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Re: xfs_fsr question for improvement

To: Michael Monnerie <michael.monnerie@xxxxxxxxxxxxxxxxxxx>
Subject: Re: xfs_fsr question for improvement
From: Dave Chinner <david@xxxxxxxxxxxxx>
Date: Mon, 3 May 2010 22:17:16 +1000
Cc: xfs@xxxxxxxxxxx
In-reply-to: <201005030849.47591@xxxxxx>
References: <201004161043.11243@xxxxxx> <20100417012415.GE2493@dastard> <201005030849.47591@xxxxxx>
User-agent: Mutt/1.5.20 (2009-06-14)
On Mon, May 03, 2010 at 08:49:43AM +0200, Michael Monnerie wrote:
> On Samstag, 17. April 2010 Dave Chinner wrote:
> > They have thousands of extents in them and they are all between
> > 8-10GB in size, and IO from my VMs are stiall capable of saturating
> > the disks backing these files. While I'd normally consider these
> > files fragmented and candidates for running fsr on tme, the number
> > of extents is not actually a performance limiting factor and so
> > there's no point in defragmenting them. Especially as that requires
> > shutting down the VMs...
> I personally care less about file fragmentation than about 
> metadata/inode/directory fragmentation. This server gets accesses from 
> numerous people,
> # time find /mountpoint/ -inum 107901420
> /mountpoint/some/dir/ectory/path/x.iso
> real    7m50.732s
> user    0m0.152s
> sys     0m2.376s
> It took nearly 8 minutes to search through that mount point, which is 
> 6TB big on a RAID-5 striped over 7 2TB disks, so search speed should be 
> high.

Not necessarily, as your raid array has shown.

> Especially as there are only 765.000 files on that disk:
> Filesystem            Inodes   IUsed   IFree IUse%
> /mountpoint           1258291200  765659 1257525541    1%
> Wouldn't you say an 8 minutes search over just 765.000 files is slow, 
> even when only using 7x 2TB 7200rpm disks in RAID-5?

Depends on the directory structure and the number of IOs needed to
traverse it. If it's only a handful of files per directory, then you
get no internal directory readahead to hide read latency. That
results in a small random synchronous read workload that might
require a couple of hundred thousand IOs to complete.

>From your early stats showing a read rate of 50 IO/s from the raid
array, then the directory read traverse has requires about 25kiops
to complete. That takes about 10s on my laptop's cheap SSD, which
does random reads about 50x faster than your RAID array....

> > > Would it be possible xfs_fsr defrags the meta data in a way that
> > > they are all together so seeks are faster?
> > 
> > It's not related to fsr because fsr does not defragment metadata.
> > Some metadata cannot be defragmented (e.g. inodes cannot be moved),
> > some metadata cannot be manipulated directly (e.g. free space
> > btrees), and some is just difficult to do (e.g. directory
> > defragmentation) so hasn't ever been done.
> I see. On this particular server I know it would be good for performance 
> to have the metadata defrag'ed, but that's not the aim of xfs_fsr.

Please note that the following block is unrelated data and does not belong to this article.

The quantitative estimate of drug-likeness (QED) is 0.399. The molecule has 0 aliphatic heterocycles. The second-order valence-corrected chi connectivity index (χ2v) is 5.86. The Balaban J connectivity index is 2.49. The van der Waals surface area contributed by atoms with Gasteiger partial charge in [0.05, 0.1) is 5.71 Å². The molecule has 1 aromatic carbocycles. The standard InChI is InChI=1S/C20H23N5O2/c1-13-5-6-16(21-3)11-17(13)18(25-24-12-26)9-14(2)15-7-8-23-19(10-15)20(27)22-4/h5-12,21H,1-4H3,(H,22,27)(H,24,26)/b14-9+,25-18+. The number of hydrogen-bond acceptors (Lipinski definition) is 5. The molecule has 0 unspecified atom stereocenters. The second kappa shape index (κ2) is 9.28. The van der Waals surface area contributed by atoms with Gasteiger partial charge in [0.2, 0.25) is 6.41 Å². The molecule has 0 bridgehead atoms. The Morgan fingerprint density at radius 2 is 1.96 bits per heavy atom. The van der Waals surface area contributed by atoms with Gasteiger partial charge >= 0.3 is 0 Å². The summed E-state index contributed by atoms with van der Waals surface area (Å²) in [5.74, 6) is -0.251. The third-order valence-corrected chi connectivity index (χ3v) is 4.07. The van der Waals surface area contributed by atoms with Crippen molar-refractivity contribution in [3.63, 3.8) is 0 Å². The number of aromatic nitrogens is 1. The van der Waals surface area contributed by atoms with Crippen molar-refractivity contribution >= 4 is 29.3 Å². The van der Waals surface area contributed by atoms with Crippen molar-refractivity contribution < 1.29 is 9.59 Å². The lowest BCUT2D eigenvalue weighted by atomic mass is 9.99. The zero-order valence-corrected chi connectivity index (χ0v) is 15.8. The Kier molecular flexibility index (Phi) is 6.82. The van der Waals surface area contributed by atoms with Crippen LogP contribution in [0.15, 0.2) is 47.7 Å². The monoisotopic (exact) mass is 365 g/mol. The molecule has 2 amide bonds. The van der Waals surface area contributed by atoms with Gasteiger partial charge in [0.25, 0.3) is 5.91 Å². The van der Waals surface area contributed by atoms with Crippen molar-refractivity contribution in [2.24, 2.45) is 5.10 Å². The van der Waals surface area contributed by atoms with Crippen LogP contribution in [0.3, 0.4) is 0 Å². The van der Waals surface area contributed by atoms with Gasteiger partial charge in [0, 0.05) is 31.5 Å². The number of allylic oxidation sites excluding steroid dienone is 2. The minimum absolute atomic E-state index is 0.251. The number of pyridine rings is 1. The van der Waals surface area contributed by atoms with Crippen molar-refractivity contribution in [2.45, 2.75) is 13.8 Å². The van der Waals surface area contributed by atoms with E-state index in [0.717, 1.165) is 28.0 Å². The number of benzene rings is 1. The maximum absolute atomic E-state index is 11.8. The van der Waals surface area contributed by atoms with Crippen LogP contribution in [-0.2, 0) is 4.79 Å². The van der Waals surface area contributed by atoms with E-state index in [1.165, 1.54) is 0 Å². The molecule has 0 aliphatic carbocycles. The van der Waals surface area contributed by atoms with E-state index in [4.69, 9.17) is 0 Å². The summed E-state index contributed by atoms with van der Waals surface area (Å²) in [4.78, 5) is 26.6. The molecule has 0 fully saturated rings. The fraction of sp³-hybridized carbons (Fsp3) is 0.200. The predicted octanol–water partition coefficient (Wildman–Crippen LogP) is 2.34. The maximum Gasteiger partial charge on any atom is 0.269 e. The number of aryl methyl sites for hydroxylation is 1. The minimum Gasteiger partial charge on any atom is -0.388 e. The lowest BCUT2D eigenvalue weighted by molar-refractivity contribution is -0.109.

> But maybe some developer is bored once and finds a way to optimize the 
> search&find of files on an aged filesystem, i.e. metadata defrag :-)

Many have. Find and tar have resisted attempts to optimise them over
the years, so stuff like this:


grows on the interwebs all over the place... ;)

> I tried this two times:
> # time find /mountpoint/ -inum 107901420
> real    8m17.316s
> user    0m0.148s 
> sys     0m1.964s 
> # time find /mountpoint/ -inum 107901420
> real    0m30.113s
> user    0m0.540s 
> sys     0m9.813s 
> Caching helps the 2nd time :-)

That still seems rather slow traversing 750,000 cached directory
entries. My laptop (1.3GHz CULV core2 CPU) does 465,000 directory
entries in:

$ time sudo find / -mount -inum 123809285

real    0m2.196s
user    0m0.384s
sys     0m1.464s

> > Raid 5/6 generally provides the same IOPS performance as a single
> > spindle, regardless of the width of the RAID stripe. A 2TB sata
> > drive might be able to do 150-200 IOPS, so a RAID5 array made up of
> > these drives will tend to max out at roughly the same....
> Running xfs_fsr, I can see up to 1200r+1200w=2400I/Os per second:
> Device:         rrqm/s   wrqm/s     r/s     w/s    rkB/s    wkB/s avgrq-
> sz avgqu-sz   await  svctm  %util
> xvdc              0,00     0,00    0,00 1191,42     0,00 52320,16    
> 87,83   121,23   96,77   0,71  84,63
> xvde              0,00     0,00 1226,35    0,00 52324,15     0,00    
> 85,33     0,77    0,62   0,13  15,33
> But on average it's about 600-700 read plus writes per second, so 
> 1200-1400 IOPS. 
> Both "disks" are 2TB LVM volumes on the same raidset, I just had to 
> split it as XEN doesn't allow to create >2TB volumes.
> So, the badly slow I/O I see during "find" are not happening during fsr. 
> How can that be?

Because most of the IO xfs_fsr does is large sequential IO which the
RAID caches are optimised for. Directory traversals, OTOH, are small,
semi-random IO which are latency sensitive....


Dave Chinner

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